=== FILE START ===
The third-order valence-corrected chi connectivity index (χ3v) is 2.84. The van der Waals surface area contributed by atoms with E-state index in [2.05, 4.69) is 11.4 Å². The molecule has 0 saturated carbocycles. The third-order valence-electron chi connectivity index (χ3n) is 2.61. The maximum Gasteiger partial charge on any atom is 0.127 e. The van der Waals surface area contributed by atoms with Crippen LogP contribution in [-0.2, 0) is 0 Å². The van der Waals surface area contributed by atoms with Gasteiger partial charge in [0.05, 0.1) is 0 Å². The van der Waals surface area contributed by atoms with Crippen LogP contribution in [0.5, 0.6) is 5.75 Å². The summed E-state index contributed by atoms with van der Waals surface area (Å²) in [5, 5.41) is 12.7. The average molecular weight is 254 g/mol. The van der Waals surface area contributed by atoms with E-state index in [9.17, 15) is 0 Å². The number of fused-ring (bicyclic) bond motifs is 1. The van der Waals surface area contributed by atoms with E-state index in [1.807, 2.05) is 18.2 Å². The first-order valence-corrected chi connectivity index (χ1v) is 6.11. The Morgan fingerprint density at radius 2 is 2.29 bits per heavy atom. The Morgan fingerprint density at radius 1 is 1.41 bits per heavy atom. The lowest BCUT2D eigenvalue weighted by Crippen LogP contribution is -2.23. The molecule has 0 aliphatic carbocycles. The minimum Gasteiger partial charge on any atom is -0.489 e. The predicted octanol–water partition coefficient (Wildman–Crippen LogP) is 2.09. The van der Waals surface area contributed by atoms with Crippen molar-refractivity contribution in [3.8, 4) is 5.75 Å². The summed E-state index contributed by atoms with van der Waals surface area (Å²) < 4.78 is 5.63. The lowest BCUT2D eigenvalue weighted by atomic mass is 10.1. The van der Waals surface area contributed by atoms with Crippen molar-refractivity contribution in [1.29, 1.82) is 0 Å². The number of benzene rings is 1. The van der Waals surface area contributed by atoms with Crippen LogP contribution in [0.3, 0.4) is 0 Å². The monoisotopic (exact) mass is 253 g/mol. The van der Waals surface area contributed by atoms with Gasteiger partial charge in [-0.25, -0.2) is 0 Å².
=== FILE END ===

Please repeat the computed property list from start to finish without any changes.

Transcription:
The third-order valence-corrected chi connectivity index (χ3v) is 2.84. The van der Waals surface area contributed by atoms with E-state index in [2.05, 4.69) is 11.4 Å². The molecule has 0 saturated carbocycles. The third-order valence-electron chi connectivity index (χ3n) is 2.61. The maximum Gasteiger partial charge on any atom is 0.127 e. The van der Waals surface area contributed by atoms with Crippen LogP contribution in [-0.2, 0) is 0 Å². The van der Waals surface area contributed by atoms with Gasteiger partial charge in [0.05, 0.1) is 0 Å². The van der Waals surface area contributed by atoms with Crippen LogP contribution in [0.5, 0.6) is 5.75 Å². The summed E-state index contributed by atoms with van der Waals surface area (Å²) in [5, 5.41) is 12.7. The average molecular weight is 254 g/mol. The van der Waals surface area contributed by atoms with E-state index in [9.17, 15) is 0 Å². The number of fused-ring (bicyclic) bond motifs is 1. The van der Waals surface area contributed by atoms with E-state index in [1.807, 2.05) is 18.2 Å². The first-order valence-corrected chi connectivity index (χ1v) is 6.11. The Morgan fingerprint density at radius 2 is 2.29 bits per heavy atom. The Morgan fingerprint density at radius 1 is 1.41 bits per heavy atom. The lowest BCUT2D eigenvalue weighted by Crippen LogP contribution is -2.23. The molecule has 0 aliphatic carbocycles. The minimum Gasteiger partial charge on any atom is -0.489 e. The predicted octanol–water partition coefficient (Wildman–Crippen LogP) is 2.09. The van der Waals surface area contributed by atoms with Crippen molar-refractivity contribution in [3.8, 4) is 5.75 Å². The summed E-state index contributed by atoms with van der Waals surface area (Å²) < 4.78 is 5.63. The lowest BCUT2D eigenvalue weighted by atomic mass is 10.1. The van der Waals surface area contributed by atoms with Crippen molar-refractivity contribution in [1.29, 1.82) is 0 Å². The number of benzene rings is 1. The van der Waals surface area contributed by atoms with Crippen LogP contribution in [0.3, 0.4) is 0 Å². The monoisotopic (exact) mass is 253 g/mol. The van der Waals surface area contributed by atoms with Gasteiger partial charge in [-0.25, -0.2) is 0 Å².